We evaluated the extent of neural and glial changes present as a result of ATP-induced photoreceptor degeneration (Figs. 7A–7G). One control eye was excluded from the analysis due to damage caused by an incision error during dissection. Figures 7A and 7B shows representative vertical sections of cat retinae labeled for cell nuclei (Fig. 7, DAPI blue), rhodopsin (Fig. 7, R4D2 pink), cone opsins (Fig. 7, cone opsin red), and cone outer segments (Fig. 7, PNA green) in a control (Fig. 7A) and an ATP-injected eye (Fig. 7B) after explantation of the suprachoroidal devices. In the control retina, rhodopsin and cone opsin labeling were confined to the outer segments of the photoreceptor layer, with no staining of cell bodies (Fig. 7A). In contrast, 12 weeks post ATP injection (Fig. 7B), the outer retina had become highly disorganized, with photoreceptor opsin primarily expressed in cell bodies, with few to no normal outer segments surviving. Furthermore, abnormal rhodopsin expression in photoreceptor cell bodies and evidence of photoreceptor cell migration were seen (Fig. 7B, horizontal arrowhead). Figures 7C and 7D show representative vertical sections of feline retinae labeled for cell nuclei (Fig. 7, DAPI blue), synaptic terminals (Fig. 7, VGLUT1 red) and amacrine, ganglion cell and horizontal cells (calretinin green) in a control (Fig. 7C) and an ATP-injected eye (Fig. 7D) under the implanted area. VGLUT and calretinin expression in the outer nuclear layer showed aberrant neurite outgrowth (Fig. 7D, vertical arrowheads), a loss of synaptic terminals in the inner and especially outer plexiform layers, and the migration of synaptic terminals into the ONL. Figures 7E and 7F show representative vertical sections of feline retinae labeled for cell nuclei (Fig. 7, DAPI; blue) and retinal ganglion cells (Fig. 7, RBPMS red) in a control (Fig. 7E) and an ATP-injected eye (Fig. 7F). Retinal ganglion cells appeared relatively well conserved compared to other retinal cell populations, with no qualitative changes in density or gross morphology. Figures 7G and 7H shows representative vertical sections of feline retina labeled for cell nuclei (Fig. 7, DAPI blue) and astrocytes and/or gliotic Müller cells (Fig. 7, GFAP; red) in an implanted control (Fig. 7G) and in an ATP-injected eye (Fig. 7H) directly beneath a single stimulating electrode. In many areas, Müller cells had undergone severe remodeling forming a glial scar structure both at the boundaries of the degenerate retina and occasionally infiltrating through the retina (Fig. 7H, vertical arrows). These features could be observed throughout the degenerated retinae and were not constrained to the implanted region. Thinning of the ONL was also apparent in the ATP-injected retina compared to the fellow control; however, there was variation in the severity of the degeneration across the retina.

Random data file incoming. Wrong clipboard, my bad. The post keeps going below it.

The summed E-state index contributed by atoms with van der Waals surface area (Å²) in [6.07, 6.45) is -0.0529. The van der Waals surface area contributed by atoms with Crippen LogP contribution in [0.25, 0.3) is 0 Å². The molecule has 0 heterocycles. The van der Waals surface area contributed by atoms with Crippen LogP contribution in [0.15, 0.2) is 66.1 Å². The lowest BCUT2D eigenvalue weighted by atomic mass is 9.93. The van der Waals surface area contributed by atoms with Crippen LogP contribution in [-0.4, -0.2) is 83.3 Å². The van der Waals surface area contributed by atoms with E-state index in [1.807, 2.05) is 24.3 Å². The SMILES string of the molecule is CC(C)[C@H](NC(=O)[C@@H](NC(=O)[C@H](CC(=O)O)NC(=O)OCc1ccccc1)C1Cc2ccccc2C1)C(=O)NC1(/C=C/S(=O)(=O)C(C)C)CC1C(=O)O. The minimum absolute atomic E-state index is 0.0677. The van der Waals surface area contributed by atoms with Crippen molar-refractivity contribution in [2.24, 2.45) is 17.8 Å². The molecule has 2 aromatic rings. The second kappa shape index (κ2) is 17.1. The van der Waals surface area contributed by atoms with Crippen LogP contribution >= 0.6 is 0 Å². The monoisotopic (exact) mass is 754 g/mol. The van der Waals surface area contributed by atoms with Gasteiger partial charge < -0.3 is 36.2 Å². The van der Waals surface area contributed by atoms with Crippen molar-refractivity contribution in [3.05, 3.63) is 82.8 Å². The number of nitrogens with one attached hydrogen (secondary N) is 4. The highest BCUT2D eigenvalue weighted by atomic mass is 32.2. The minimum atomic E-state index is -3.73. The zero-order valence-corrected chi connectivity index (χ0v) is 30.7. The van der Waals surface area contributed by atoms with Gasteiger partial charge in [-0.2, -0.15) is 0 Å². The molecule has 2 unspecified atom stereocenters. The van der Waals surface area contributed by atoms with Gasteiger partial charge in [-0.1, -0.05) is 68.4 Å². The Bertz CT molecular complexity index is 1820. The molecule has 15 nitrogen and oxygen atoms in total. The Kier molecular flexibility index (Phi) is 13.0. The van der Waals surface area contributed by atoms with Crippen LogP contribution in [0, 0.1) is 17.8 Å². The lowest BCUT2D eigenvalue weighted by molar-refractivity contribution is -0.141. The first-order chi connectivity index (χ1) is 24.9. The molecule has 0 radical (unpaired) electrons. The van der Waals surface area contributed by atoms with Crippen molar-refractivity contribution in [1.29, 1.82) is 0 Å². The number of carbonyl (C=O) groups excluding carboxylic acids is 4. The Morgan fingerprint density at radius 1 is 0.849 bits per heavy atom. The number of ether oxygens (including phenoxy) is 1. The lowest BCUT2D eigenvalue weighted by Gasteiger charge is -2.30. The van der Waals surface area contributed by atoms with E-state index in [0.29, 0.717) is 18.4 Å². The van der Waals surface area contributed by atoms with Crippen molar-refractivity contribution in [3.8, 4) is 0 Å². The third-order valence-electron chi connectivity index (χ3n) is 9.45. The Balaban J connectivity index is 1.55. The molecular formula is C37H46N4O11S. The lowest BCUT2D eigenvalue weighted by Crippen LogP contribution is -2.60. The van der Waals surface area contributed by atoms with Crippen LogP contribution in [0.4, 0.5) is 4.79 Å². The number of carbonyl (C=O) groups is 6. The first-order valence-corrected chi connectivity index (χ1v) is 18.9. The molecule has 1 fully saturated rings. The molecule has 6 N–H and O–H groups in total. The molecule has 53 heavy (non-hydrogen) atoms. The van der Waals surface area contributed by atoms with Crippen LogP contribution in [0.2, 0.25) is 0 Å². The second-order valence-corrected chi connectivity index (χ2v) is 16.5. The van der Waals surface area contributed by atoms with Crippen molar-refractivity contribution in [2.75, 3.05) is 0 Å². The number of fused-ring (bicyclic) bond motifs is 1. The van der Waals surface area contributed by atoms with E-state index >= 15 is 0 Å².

Figure 7
 
Retinal changes in response to ATP-induced photoreceptor degeneration. (A, B) Representative sections of control (A) and ATP-injected retinae (B) after device explantation, labelled for rhodopsin (R4D2 [pink]), cone opsins (red), cone outer segments (PNA [green]), and cell nuclei (DAPI [blue]). Horizontal arrowhead (B) indicates aberrant photoreceptor migration. (C, D) Representative sections of control (C) and ATP-injected retinae (D) labelled for glutamatergic synapses (VGLUT1 [red]), a subset of horizontal, amacrine, and ganglion cells (calretinin [green]), and cell nuclei (DAPI [blue]). Vertical arrowheads (D) indicate abnormal neurite growth into the outer retina. (E, F) Representative sections of control (E) and ATP-injected (F) retinae labelled for retinal ganglion cells (RBPMS [red]) and cell nuclei (DAPI [blue]). (G, H) Representative sections of retinae directly underneath a stimulating electrode from a fellow control (G) and an ATP-injected (H) eye, labelled for cell nuclei (DAPI [blue]) and astrocytes or Müller cell gliosis (GFAP [red]). Vertical arrows (G) indicate regions of glial scar formation around and through the outer retina. GCL, ganglion cell layer; INL, inner nuclear layer; IPL, inner plexiform layer; ONL, outer nuclear layer; OPL, outer plexiform layer. Scale bars: 100 μM.